Autumn is just around the corner! And while fall comes with some much-needed cooler temps, it also brings along reduced daylight hours and other driving hazards. In this comprehensive guide for driving during the fall, we’ll give you the key factors to consider for a safe and successful fall journey.
Reduced daylight hours
Shorter days are one of the first indicators that fall is coming. For professional drivers, this may mean more time traveling without sunlight. Consider planning ahead and starting your day earlier so that you can avoid too much nighttime driving. As the sun sinks below the horizon, some people struggle to stay awake, making it important to have planned stops along your route if you need to pull over for a break.
Despite autumn giving us fewer daylight hours, it does pose a higher risk of sun glare. Due to the tilt of the Earth, the sun is closer to the horizon during the fall. The lower angle of sunlight creates a more intense glare on windshields and makes it difficult to see the road ahead. Be especially aware of this during sunset when the sun’s angle gets even lower.
Dirty windshields can make this problem worse. A pro tip is to be especially mindful of keeping your windshield free of dirt and debris during the fall. And, if you find you’re really struggling with sun glare, a pair of polarized sunglasses can go a long way in helping!
While foggy weather can occur at any time during the year, it ticks up during the fall months. Driving in fog means driving with reduced visibility. Make sure you slow down and allow for extra room between you and the vehicle in front of you. Always use low-beam headlights or fog lights if your truck comes equipped with them; never use your high-beam lights as they worsen the glare from the fog. If conditions become too dangerous, enable your hazards, and pull over in a safe location until the fog lifts.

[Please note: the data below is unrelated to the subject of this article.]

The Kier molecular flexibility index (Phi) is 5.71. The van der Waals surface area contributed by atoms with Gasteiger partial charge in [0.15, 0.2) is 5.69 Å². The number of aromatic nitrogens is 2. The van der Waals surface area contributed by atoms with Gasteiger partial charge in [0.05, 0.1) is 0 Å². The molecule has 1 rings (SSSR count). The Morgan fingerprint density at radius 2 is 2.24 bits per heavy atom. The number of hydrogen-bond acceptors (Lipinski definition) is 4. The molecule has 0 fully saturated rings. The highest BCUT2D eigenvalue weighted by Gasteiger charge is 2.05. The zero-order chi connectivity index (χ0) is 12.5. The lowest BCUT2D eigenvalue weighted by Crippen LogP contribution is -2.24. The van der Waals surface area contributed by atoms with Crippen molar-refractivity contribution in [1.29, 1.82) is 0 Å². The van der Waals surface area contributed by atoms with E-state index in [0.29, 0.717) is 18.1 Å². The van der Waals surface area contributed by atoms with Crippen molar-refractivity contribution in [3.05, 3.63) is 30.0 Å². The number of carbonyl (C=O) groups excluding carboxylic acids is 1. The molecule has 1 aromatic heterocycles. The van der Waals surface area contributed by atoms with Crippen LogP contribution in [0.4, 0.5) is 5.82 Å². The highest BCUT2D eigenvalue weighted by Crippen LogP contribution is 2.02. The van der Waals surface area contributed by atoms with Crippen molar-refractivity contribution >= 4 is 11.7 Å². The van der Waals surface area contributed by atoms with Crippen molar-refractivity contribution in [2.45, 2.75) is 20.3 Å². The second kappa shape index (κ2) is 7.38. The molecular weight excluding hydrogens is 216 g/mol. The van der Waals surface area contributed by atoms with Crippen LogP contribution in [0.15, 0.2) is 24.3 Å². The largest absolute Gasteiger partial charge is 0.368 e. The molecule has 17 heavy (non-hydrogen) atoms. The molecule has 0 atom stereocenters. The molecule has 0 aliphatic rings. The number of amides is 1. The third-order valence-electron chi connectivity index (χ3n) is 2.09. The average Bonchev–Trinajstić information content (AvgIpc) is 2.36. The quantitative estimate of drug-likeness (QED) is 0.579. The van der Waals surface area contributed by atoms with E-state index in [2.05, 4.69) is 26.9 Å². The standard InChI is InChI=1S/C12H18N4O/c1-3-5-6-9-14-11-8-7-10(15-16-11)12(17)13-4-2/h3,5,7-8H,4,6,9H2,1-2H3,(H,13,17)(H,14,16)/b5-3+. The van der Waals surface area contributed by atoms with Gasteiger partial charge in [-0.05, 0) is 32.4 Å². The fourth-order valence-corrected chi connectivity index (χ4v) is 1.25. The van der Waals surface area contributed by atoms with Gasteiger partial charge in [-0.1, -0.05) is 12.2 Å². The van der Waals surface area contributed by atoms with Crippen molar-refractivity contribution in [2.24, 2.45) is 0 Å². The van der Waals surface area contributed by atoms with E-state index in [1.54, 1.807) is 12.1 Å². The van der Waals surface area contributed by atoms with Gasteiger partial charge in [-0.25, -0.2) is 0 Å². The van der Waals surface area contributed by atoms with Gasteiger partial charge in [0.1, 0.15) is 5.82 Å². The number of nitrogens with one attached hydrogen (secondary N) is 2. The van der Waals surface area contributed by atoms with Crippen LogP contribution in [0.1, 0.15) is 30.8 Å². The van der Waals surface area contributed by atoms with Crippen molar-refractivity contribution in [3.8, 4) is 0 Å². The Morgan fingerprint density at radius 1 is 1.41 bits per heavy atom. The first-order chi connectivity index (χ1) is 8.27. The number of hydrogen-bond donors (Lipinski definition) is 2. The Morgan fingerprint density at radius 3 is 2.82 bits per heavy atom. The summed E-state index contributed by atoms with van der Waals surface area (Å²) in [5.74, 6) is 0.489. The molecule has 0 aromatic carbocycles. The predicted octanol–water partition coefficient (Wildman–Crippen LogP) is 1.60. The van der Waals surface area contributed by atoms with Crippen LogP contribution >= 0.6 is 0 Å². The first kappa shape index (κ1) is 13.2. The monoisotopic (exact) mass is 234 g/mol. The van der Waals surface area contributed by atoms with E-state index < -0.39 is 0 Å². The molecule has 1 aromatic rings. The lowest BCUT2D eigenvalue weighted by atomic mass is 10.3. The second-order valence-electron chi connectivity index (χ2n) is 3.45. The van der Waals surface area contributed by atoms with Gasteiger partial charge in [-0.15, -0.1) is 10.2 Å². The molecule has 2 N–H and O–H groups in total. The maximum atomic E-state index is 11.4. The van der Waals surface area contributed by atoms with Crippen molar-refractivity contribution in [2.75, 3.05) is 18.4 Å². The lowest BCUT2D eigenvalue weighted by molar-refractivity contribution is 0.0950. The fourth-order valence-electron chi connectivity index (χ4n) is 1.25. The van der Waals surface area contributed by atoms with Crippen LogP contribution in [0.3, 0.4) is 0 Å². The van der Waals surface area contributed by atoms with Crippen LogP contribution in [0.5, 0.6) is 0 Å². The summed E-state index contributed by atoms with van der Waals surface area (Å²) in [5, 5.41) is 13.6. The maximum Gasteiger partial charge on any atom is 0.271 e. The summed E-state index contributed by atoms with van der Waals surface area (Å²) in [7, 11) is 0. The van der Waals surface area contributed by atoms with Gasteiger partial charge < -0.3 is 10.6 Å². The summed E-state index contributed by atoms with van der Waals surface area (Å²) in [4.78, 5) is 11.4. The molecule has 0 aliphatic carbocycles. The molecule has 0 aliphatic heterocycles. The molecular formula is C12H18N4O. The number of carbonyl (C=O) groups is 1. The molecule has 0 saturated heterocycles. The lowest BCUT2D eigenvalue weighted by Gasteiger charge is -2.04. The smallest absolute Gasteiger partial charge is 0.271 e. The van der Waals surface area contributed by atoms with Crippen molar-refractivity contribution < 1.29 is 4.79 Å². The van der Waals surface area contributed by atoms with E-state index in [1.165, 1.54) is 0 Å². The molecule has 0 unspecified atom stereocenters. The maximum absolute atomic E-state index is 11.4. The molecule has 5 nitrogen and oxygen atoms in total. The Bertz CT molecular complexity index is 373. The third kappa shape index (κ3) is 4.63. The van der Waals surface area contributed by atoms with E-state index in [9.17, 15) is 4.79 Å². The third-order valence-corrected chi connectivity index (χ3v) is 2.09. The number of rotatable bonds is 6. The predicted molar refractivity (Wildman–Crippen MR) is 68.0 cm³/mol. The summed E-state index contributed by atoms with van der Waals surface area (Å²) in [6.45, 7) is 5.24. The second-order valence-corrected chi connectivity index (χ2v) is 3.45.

Any road debris can cause serious risks for truck drivers. As leaves fall and the frequency of rainy weather increases, a picturesque scene of orange leaves and drizzling weather can take a wrong turn. Wet leaves stick to the pavement, reducing your tires’ ability to gain traction. They can also conceal potholes, bumps, and other hazards that can cause hydroplaning.
It’s best to avoid driving through leaf patches or piles to reduce the risk of an accident. If you’re unable to avoid driving through leaves, don’t brake or swerve abruptly; this can cause your tires to slide uncontrollably.
One of the greatest things about fall is that it ushers in the holidays! But it also spurs increased travel patterns. In 2021, AAA estimated that 48.3 million people would be traveling on roadways during Thanksgiving. This inflated number of people on U.S. highways leads to increased traffic flow and can increase the risk of accidents. Engaging in defensive driving practices can help ensure your safety in precarious situations.
Along with a higher number of commercial vehicles on the road, there’s an increased number of trucks. The fall season has a huge impact on the trucking industry as demands for shipping increase by the millions. This comes with an influx of new CDL-A drivers. Stay aware of drivers who may be getting their footing behind the wheel and remember: Everyone has to start somewhere!
And people won’t be the only ones traveling on and alongside roadways. Autumn is mating season for deer, meaning that their activity increases and they pose a serious risk to drivers, especially during dusk or dawn.
Be on the lookout for deer eyeshine caused by your headlights sweeping across them. It’s also important to stay aware of road signs that signify deer crossings. If you encounter a deer, avoid swerving, as it can cause your truck to jackknife or even roll over. If you drive slower and stay “animal aware” where wildlife may be more active, you’ll be better prepared to deal with any four-legged traffic!
It’s not only time to gear up for fall driving but for a sustainable, lifelong, rewarding driving career. Connect with us today to learn more about our opportunities for CDL-A drivers.